Sadly, after a long, healthy life in the country, independent of medicines that most people take regularly and for granted, Grandpa Ewar had a mild heart attack, entered Rockampton Hospital and passed away in 1985, perhaps prematurely, at the age of 87.
All photos courtesy of Dawson Family archives unless otherwise stated. This includes historical photographs donated to the family by the late D. C. S. Sissons.
What a fabulous story from one prewar Nikkei family to the oldest. Thank you for sharing.
One of Ewar’s children is not mentioned here, Norman. My husband is descended through Norman. Norman’s son is Henry Dicinoski (of Rockhampton), Henry’s son is Gavin (of Sunshine Coast), Gavin’s son (my husband) is Matthew (of Seattle, WA, USA) and we have two sons. Thank you so much for posting this and all the detailed history. I find my husband’s Japanese roots very interesting and have done my own research as well (Ancestry.com).
Cheers from the U.S.
Hi Marylyn. Wow! The Dicinoski clan certainly stretches far and wide. Thank you for your wonderful feedback, and good on you for showing interest in Matthew’s family roots. I hope to be able to explore the Japan-side of the story at some point, and will be happy to keep you informed.
Nikkei will forward my email address to you.
Thank you for your kind comments, Andrew.
From one Nikkei Australian to another I enjoyed learning about your family history. I was aware of your family as when at university in the late 1970s and early 80s I met David Sissons and he shared his various articles with me. So glad to know you embrace your Nikkei heritage.
This is fascinating, I love the details in this story. Such a moving account. Thanks for sharing this story Steve, and the photos are fantastic too.
I had known about Sakuragawa Rikinosuke from Dr Yuriko Nagata, and to see his story come to life like this in your family narrative feels so special.
Thank you very much, Masako. Such lovely comments and feedback. It was quite a therapeutic, riveting and enjoyable experience to finally document – albeit it briefly – the family history. Personally, I look forward to the next chapter of exploring the Japanese side, which includes Sakuragawa Rikinosuke’s background, and especially the roots of my great-grandfather, Togawa Iwakichi, and how he came to be his adopted son.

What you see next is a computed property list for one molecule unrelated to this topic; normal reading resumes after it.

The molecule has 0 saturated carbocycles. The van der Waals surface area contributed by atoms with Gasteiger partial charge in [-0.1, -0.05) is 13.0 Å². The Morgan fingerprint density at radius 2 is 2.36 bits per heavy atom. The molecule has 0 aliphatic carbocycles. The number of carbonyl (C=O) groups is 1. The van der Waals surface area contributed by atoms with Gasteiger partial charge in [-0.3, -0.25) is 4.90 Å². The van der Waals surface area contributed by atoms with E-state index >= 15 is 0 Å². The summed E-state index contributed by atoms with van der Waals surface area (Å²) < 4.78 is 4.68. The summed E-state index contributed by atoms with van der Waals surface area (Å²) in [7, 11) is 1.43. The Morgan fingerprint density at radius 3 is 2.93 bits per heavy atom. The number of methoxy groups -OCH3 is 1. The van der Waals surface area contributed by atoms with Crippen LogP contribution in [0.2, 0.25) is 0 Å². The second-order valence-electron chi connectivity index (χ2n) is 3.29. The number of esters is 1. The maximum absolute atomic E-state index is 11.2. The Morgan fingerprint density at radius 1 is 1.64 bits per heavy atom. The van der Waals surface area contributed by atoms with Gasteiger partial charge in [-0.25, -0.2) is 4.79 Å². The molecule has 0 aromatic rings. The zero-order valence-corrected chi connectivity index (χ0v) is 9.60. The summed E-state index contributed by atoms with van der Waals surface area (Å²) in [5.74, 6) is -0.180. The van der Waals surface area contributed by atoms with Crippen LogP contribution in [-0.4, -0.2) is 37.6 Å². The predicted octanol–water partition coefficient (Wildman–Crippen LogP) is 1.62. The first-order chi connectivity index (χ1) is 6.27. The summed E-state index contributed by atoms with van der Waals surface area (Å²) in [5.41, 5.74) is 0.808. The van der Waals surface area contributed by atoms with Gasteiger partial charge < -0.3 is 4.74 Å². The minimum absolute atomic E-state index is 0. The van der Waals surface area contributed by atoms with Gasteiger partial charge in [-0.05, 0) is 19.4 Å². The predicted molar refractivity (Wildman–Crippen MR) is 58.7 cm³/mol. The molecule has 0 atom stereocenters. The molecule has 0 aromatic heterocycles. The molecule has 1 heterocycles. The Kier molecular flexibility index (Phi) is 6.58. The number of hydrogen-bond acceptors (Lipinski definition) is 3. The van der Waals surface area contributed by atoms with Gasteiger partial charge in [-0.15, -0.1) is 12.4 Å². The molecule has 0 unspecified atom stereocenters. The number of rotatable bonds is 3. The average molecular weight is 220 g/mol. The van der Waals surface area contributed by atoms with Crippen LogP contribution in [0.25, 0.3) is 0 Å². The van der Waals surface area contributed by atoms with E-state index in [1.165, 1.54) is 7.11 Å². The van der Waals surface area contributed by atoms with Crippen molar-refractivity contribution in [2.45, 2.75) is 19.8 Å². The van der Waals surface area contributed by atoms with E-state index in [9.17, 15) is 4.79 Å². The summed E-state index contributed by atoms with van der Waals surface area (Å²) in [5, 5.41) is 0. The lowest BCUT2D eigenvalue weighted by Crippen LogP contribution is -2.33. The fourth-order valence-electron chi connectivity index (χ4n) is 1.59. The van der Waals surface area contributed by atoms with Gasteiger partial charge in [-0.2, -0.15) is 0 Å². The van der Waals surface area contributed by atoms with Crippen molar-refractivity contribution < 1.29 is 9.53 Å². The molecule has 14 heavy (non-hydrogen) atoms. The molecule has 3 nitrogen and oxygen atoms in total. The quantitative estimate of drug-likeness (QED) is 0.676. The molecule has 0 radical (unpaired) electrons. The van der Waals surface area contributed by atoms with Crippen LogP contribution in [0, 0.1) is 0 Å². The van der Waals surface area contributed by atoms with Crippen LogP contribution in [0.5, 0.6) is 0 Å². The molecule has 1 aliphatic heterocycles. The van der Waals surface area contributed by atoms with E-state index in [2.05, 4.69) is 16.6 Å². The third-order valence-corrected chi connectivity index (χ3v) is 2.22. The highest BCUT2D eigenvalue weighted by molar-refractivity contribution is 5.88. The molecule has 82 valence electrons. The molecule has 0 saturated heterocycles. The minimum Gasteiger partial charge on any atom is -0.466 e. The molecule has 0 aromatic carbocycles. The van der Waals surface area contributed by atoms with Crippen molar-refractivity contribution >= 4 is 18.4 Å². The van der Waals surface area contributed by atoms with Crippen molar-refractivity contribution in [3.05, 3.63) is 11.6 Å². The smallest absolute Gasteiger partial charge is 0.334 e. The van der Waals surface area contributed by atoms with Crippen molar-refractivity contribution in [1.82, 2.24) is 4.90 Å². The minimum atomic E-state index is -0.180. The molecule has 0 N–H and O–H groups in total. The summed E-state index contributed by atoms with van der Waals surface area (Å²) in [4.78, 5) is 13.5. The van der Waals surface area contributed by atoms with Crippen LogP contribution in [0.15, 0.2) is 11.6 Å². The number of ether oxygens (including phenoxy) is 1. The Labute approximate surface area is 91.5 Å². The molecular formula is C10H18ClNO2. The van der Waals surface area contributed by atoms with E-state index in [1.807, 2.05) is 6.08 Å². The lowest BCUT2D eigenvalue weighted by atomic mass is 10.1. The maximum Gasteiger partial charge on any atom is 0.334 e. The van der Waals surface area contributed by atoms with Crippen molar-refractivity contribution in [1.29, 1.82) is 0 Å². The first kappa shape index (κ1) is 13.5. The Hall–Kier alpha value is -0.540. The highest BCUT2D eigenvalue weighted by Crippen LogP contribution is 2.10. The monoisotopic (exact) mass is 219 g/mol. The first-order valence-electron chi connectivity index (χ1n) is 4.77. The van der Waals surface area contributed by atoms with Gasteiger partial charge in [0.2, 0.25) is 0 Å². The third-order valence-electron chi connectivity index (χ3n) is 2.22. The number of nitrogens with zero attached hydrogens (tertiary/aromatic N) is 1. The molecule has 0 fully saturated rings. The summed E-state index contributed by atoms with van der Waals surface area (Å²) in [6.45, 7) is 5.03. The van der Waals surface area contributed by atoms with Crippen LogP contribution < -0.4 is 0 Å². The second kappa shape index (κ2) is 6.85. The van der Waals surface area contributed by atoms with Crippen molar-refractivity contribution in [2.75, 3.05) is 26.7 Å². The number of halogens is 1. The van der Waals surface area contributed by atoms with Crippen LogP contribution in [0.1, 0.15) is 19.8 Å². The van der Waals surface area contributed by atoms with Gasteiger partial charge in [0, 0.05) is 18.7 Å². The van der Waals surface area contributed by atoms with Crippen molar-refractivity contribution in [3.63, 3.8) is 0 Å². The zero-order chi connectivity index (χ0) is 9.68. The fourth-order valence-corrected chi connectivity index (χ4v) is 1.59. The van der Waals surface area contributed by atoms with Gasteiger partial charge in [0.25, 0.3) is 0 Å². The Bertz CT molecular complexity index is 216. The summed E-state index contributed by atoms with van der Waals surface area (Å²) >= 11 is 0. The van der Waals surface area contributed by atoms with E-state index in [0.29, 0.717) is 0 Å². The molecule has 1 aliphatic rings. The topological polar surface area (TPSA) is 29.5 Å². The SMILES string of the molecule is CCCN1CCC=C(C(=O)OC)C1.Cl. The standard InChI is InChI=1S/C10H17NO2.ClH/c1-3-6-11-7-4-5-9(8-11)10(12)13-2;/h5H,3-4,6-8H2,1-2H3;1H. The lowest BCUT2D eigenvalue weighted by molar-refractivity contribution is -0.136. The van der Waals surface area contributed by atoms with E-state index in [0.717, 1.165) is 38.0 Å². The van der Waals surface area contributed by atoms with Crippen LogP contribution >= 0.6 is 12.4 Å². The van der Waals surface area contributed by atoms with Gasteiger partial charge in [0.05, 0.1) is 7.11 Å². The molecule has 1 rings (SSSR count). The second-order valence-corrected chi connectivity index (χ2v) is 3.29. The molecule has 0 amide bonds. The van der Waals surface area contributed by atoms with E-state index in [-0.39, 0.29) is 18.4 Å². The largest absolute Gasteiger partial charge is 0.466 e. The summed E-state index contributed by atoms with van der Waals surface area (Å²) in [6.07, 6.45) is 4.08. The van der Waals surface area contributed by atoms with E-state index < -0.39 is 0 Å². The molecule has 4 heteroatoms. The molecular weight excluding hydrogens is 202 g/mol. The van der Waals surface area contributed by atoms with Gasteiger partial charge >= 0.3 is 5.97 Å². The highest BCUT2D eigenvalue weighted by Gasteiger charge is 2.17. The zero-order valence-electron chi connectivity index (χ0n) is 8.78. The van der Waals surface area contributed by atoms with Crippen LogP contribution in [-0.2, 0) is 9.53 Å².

Sorry for my late reply, Andrew. You are so lucky to have met Prof. Sissons – he sounds like an extraordinary individual, who I am sure is sadly missed.
I was married to a son of another of Ewar’s children who isn’t named in this article. This was Cecil Oscar who was born in Miles and died in Blackall in 1962. Cecil married Ellen Jean Rose and they had 9 children Hope, William(Billy), Beverly, Raymond, Gordon, Victor, Neville, Alana and Geoffery who lived to adulthood. One of my children is now a Japanese teacher based in Mackay. I have done quite a bit of research into this side of the family for my children and grandchildren. It is interesting that Gordon insisted that the family were of Russian descent. I would also love to hear more of the roots of Togawa Iwakichi so I can inform my children and grandchildren.
All the best Kate.
Hi Kate. Thank you for sharing that wonderful family information. Clearly, like roots and branches of a tree, the Dicinoski family stretches far and wide, and many descendants may be unaware of the true family origins. It is interesting that your husband, Gordon, believed in Russian descent, and I can relate to this. As a child, i was told by my parents that we had a mixture of Polish and British blood. The Polish assumption was based on the ending of ‘DicinoSKI’ (the suffix ‘~ski’ in Polish means ‘from’, much like ‘da’ in Italian, e.g., Leonardo da Vinci; my wife and I visited the fascinating town of Vinci in Northern Italy a few years ago!). This logical fallacy about ‘~ski’ prevailed in the absence of factual knowledge.
I, too, look forward to uncovering the Togawa Iwakichi side of our family history.
Hi Steve. Regrettably, I am only distantly related to your family by marriage. Reginald Dicinoski married Bridgette O’Brien (always known as Ann), my father’s aunt. My parents were very close to Ann and Reg, and we often visited them at their house in Coorparoo, Brisbane. We remember Reg as a small, quiet man who owned a little Morris or something – a ute. He was some kind of tradesman. He looked rather like Gandhi, in fact!
Personally, I lived in Japan for many years, and worked for a Japanese company. When I returned to Australia, I took my PhD in Japanese history, and corresponded with Sissons and Neville Meaney. I wish I had known the Dicinoski story then!
I would love to know of you have made any progress in your investigations into Sakuragawa Rikinosuke’s history. Regards, Ben.